A speech is a formal address or discourse delivered to an audience. Although speeches take many forms – e.g. a valedictory address given at a commencement ceremony, a toast to a recently married couple at a wedding, or a mission statement delivered to employees by the company’s CEO – every speech consists of three main parts, the introduction, the body, and the conclusion. Each of these parts is vitally important to the success of your message.
The success of the speech, like that of any form of communication, can be measured by how effectively the speaker’s message is communicated to the audience. Though you can never completely safeguard against miscommunication, by following the writing guidelines in this section, you can ensure that your speech is coherent and unified, providing your audience with a singular, convincing message.
Read our top tips for writing a successful speech to get straightforward and essential advice, and explore the links below for more in-depth guidance on:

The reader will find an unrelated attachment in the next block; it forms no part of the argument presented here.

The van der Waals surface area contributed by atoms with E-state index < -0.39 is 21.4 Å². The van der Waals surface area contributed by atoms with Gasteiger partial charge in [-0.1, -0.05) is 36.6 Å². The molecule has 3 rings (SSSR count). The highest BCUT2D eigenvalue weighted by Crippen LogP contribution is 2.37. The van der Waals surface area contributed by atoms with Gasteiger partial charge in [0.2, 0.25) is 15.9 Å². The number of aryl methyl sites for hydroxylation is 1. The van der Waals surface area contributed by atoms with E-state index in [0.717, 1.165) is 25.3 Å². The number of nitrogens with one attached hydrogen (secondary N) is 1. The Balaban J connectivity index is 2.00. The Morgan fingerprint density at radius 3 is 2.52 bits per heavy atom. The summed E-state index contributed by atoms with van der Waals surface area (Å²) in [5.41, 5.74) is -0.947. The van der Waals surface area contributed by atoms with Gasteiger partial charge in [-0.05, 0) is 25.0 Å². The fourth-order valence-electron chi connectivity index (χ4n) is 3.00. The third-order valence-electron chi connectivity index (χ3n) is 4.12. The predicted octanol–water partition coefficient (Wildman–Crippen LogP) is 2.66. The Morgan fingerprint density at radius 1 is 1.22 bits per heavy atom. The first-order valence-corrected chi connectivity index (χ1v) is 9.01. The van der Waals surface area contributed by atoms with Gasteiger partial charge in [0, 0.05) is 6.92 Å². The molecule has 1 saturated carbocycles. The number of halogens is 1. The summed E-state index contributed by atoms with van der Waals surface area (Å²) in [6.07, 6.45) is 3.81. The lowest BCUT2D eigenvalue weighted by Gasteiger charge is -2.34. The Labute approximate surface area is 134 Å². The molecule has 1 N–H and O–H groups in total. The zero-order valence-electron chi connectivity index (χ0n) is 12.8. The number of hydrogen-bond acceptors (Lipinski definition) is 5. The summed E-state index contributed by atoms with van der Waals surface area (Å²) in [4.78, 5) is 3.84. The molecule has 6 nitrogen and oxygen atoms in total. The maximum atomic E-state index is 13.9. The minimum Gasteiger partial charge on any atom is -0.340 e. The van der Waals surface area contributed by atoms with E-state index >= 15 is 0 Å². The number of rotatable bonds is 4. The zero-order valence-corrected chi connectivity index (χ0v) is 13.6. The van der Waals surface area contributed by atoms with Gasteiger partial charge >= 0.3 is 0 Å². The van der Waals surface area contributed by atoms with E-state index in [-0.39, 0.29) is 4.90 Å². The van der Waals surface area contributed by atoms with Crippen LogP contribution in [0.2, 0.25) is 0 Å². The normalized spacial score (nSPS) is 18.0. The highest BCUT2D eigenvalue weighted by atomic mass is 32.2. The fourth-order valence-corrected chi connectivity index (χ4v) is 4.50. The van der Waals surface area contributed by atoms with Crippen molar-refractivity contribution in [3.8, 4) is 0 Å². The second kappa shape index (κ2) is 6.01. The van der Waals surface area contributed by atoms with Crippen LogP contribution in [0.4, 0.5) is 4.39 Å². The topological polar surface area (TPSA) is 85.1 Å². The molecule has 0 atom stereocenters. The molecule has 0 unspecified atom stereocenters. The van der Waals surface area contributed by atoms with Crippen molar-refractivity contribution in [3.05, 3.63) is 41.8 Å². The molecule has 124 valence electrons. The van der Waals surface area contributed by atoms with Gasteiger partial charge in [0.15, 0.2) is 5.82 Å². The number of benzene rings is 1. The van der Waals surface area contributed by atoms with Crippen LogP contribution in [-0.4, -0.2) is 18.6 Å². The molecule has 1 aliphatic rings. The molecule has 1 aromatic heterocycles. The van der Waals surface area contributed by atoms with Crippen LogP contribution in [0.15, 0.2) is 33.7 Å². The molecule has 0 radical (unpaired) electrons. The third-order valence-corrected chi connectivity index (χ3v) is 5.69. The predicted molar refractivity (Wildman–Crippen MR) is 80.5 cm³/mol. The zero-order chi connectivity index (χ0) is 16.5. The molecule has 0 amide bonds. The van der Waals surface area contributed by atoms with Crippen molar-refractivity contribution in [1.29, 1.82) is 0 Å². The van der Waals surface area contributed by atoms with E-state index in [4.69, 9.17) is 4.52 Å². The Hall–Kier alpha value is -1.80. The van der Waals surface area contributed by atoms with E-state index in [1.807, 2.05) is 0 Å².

Writing the conclusion to a speech
The end of your speech should be conclusive and memorable: here are the tips you need on how to craft a conclusion for different types of speech.
Writing the introduction to a speech
How should you write the introduction to a speech? We have some advice about getting the audience’s attention and preparing the ground for your ideas.
Which Joe gave his name to ‘sloppy joes’? We look at five interesting sandwiches and their lexical origins.
How did the orangutan get its name? What about the aardvark or the squirrel? We delve into the jungle of animal etymologies.
We take a look at several popular, though confusing, punctuation marks.
From Afghanistan to Zimbabwe, discover surprising and intriguing language facts from around the globe.
The definitions of ‘buddy’ and ‘bro’ in the OED have recently been revised. We explore their history and increase in popularity.